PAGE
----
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Proceedings Paper

Hyperspectral forest monitoring and imaging implications
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Paper Abstract

The forest biome is vital to the health of the earth. Canada and the United States have a combined forest area of 4.68 Mkm2. The monitoring of these forest resources has become increasingly complex. Hyperspectral remote sensing can provide a wealth of improved information products to land managers to make more informed decisions. Research in this area has demonstrated that hyperspectral remote sensing can be used to create more accurate products for forest inventory (major forest species), forest health, foliar biochemistry, biomass, and aboveground carbon. Operationally there is a requirement for a mix of airborne and satellite approaches. This paper surveys some methods and results in hyperspectral sensing of forests and discusses the implications for space initiatives with hyperspectral sensing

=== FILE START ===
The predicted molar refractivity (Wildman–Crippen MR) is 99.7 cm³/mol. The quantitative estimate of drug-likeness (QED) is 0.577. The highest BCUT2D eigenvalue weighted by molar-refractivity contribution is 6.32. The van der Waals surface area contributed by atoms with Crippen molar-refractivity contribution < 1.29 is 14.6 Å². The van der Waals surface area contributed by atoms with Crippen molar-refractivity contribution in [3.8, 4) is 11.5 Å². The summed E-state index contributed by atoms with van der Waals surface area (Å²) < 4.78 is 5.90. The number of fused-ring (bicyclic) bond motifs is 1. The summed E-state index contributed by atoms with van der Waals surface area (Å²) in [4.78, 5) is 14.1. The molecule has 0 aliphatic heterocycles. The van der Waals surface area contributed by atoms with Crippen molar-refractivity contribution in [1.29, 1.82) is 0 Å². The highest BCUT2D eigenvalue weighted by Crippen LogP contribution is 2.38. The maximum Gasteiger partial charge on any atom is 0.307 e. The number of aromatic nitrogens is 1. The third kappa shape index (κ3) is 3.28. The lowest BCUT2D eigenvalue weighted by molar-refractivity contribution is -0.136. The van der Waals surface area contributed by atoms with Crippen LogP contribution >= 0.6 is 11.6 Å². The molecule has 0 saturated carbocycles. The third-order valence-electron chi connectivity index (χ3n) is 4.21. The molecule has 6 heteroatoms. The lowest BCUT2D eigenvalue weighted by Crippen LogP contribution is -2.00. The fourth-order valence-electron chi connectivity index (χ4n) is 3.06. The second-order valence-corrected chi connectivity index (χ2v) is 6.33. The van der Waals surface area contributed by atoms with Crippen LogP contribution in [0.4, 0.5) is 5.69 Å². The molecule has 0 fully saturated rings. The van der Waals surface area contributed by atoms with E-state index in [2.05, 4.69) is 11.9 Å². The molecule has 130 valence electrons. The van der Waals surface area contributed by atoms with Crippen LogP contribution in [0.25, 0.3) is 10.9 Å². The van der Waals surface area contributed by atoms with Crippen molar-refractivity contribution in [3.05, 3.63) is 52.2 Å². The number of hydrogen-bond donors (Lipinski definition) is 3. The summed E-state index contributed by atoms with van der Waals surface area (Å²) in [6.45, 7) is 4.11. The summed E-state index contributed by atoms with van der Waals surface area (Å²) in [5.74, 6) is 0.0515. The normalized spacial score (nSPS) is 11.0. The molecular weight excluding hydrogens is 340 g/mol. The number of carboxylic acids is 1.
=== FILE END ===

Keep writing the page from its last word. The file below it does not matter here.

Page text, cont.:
Paper Details

Date Published: 28 May 2014
PDF: 9 pages
Proc. SPIE 9104, Spectral Imaging Sensor Technologies: Innovation Driving Advanced Application Capabilities, 910402 (28 May 2014); doi: 10.1117/12.2057637
Show Author Affiliations
David G. Goodenough, Univ. of Victoria (Canada)
David Bannon, Headwall Photonics, Inc. (United States)


Published in SPIE Proceedings Vol. 9104:
Spectral Imaging Sensor Technologies: Innovation Driving Advanced Application Capabilities
David P. Bannon, Editor(s)

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